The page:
For most, a good life of success, of wealth, and of happiness isn’t an inheritance they were born into or afforded as a perk of carrying the surname of a well-off home. A lonely waiting game is what it is—and continues to be—for a greater percentage of hopefuls who shiver out in the cold while they knock relentlessly, hoping they’ll hear life turn the key on the other end of the door to invite them in. Nomfundo Moh portrays the triumphs and the struggles that are part and parcel of the crests and troughs of pursuing a better tomorrow in her new music video for “Soft Life”.
Contemplative and wistful, a lonesome Nomfundo, standing atop a craggy hill, graces the opening seconds, reminiscent of a Disney princess in her cerulean dress, which renders her a chameleon in the way she blends in with the cloudless blue sky behind her. The scene transitions to the singer-songwriter sidling with a bag sagging from her shoulder, still carrying on with the theme of loneliness. From then on, the song’s chorus (“Nqo, nqo, nqo, nqo, nqo, sivulele, ngingas’valeli ngaphandle / nathi s’fun’ uk’phil’ i-soft life”) takes over.
From the same hill, Nomfundo pleads: “Oh, please, oh, please, uma kufeswa, ngicel’ ung’khumbule nam’”, a soulful letter to God or the ancestors (or both) or maybe even the recruiters to favour her when it comes to the job offer. Nomfundo’s voice becomes a mouthpiece that carries all the grievances of those who feel their prayers, job applications, and life opportunities are being constantly put on the back burner.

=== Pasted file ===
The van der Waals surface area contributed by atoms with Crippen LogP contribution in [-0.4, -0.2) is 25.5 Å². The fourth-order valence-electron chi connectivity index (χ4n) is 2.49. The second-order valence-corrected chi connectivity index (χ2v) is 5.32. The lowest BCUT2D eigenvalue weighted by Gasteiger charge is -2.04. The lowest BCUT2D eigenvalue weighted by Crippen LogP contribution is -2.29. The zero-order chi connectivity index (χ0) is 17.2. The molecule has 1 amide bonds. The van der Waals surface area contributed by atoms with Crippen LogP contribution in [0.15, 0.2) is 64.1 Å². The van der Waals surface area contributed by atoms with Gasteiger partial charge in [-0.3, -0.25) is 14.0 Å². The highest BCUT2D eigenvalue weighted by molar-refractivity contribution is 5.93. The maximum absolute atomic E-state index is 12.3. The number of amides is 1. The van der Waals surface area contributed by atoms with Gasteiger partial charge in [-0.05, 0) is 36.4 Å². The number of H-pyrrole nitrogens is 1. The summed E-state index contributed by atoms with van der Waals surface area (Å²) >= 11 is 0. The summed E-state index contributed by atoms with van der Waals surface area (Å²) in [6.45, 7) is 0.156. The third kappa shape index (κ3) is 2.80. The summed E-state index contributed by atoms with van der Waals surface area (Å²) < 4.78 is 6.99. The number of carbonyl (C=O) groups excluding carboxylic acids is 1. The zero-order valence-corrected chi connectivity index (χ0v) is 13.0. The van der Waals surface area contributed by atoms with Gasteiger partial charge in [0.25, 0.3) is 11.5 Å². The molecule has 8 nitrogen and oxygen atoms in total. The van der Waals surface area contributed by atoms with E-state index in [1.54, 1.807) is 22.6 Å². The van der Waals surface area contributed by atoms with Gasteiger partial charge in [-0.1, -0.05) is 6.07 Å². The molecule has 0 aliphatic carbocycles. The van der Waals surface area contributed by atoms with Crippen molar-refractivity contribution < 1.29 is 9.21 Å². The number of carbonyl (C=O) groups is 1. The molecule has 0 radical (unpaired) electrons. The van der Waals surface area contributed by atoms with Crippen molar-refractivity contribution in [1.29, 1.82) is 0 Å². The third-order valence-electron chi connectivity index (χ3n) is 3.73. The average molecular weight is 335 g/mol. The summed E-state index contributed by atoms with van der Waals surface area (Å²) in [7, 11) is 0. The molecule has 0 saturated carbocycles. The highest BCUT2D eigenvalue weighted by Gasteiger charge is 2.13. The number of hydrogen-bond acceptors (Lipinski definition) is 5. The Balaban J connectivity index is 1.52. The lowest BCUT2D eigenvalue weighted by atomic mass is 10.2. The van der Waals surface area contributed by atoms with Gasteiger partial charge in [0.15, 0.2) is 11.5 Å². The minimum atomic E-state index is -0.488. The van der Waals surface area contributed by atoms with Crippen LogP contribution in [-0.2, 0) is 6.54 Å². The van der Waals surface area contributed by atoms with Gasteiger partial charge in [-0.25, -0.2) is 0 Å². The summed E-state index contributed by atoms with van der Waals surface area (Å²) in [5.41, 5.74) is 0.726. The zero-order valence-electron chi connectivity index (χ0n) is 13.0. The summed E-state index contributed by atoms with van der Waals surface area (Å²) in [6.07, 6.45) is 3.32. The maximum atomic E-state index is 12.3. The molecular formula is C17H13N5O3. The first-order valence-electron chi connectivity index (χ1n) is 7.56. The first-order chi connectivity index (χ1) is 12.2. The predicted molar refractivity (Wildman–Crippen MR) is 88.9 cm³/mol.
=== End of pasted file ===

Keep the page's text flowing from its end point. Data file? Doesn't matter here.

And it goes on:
Forlorn, she stands by the side of the road, where she waves her hand and tries to hitch a ride to no avail—an ominous and poetic piece of storytelling. The depiction mirrors the real-life struggles of young people marooned on the side of the road, with nothing to eat and nowhere to stay and no one to turn to, desperately cadging for the mercy of good Samaritans willing to help them get to their destination.
Cars pass an impatient Nomfundo as it continues getting dark out, symbolizing the perennial frustration people face as they helplessly watch the days, the people around them, and the opportunities pass them while they get left behind feeling forgotten and unseen.
Nomfundo Moh, however, justifies the anguish with the final scenes of the music video. In lipstick-pink garments and a silver neckpiece, she sings while a group of graduates, arrayed in full graduation attire, stand behind her, mimicking her moves. Having recently graduated from the University of KwaZulu-Natal, the music video is a delightful toast to her resilience and to overcoming her tests and tribulations. Each lyric after that becomes a personal honourable mention to the youth, who have done the most with a bad hand of cards to reach for a “soft life” through education.
The “Soft Life” visuals don’t merely recount the multi-platinum-selling songbird’s life story. It’s a cinematic window that peers thoughtfully into the life and times of the millions of often-forgotten young South Africans, who’ve been bleeding hope in the face of crushing unemployment and the feeling that perhaps a nice life is a luxury reserved for a select few. And while life is no fairy tale, the music video is an anecdote-style promise that all hard work and patience pay off. No matter how arduous the process is.